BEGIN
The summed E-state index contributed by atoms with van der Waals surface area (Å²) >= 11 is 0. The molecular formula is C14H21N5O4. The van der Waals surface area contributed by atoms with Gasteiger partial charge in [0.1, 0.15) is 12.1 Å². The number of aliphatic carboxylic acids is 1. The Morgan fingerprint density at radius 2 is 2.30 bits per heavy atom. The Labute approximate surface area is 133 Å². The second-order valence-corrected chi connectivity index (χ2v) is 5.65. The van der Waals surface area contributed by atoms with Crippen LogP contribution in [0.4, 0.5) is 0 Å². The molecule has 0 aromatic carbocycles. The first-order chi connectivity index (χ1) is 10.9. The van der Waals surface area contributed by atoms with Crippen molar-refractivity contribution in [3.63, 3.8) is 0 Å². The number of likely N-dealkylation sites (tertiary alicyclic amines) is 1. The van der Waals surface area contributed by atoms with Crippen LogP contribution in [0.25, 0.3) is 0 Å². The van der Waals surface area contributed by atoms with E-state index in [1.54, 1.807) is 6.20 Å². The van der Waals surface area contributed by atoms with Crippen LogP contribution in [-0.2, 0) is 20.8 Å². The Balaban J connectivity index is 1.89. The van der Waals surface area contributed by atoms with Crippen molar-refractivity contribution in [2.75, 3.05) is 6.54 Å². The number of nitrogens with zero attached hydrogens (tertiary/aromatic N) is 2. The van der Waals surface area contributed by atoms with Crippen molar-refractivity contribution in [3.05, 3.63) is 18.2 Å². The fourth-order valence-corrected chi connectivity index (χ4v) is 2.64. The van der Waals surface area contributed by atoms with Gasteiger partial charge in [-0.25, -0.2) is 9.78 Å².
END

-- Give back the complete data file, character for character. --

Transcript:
The summed E-state index contributed by atoms with van der Waals surface area (Å²) >= 11 is 0. The molecular formula is C14H21N5O4. The van der Waals surface area contributed by atoms with Gasteiger partial charge in [0.1, 0.15) is 12.1 Å². The number of aliphatic carboxylic acids is 1. The Morgan fingerprint density at radius 2 is 2.30 bits per heavy atom. The Labute approximate surface area is 133 Å². The second-order valence-corrected chi connectivity index (χ2v) is 5.65. The van der Waals surface area contributed by atoms with Crippen LogP contribution in [0.4, 0.5) is 0 Å². The molecule has 0 aromatic carbocycles. The first-order chi connectivity index (χ1) is 10.9. The van der Waals surface area contributed by atoms with Crippen molar-refractivity contribution in [3.63, 3.8) is 0 Å². The number of likely N-dealkylation sites (tertiary alicyclic amines) is 1. The van der Waals surface area contributed by atoms with Crippen LogP contribution in [0.25, 0.3) is 0 Å². The van der Waals surface area contributed by atoms with E-state index in [1.54, 1.807) is 6.20 Å². The van der Waals surface area contributed by atoms with Crippen LogP contribution in [-0.2, 0) is 20.8 Å². The Balaban J connectivity index is 1.89. The van der Waals surface area contributed by atoms with Crippen molar-refractivity contribution in [2.75, 3.05) is 6.54 Å². The number of nitrogens with zero attached hydrogens (tertiary/aromatic N) is 2. The van der Waals surface area contributed by atoms with Crippen molar-refractivity contribution in [3.05, 3.63) is 18.2 Å². The fourth-order valence-corrected chi connectivity index (χ4v) is 2.64. The van der Waals surface area contributed by atoms with Gasteiger partial charge in [-0.25, -0.2) is 9.78 Å².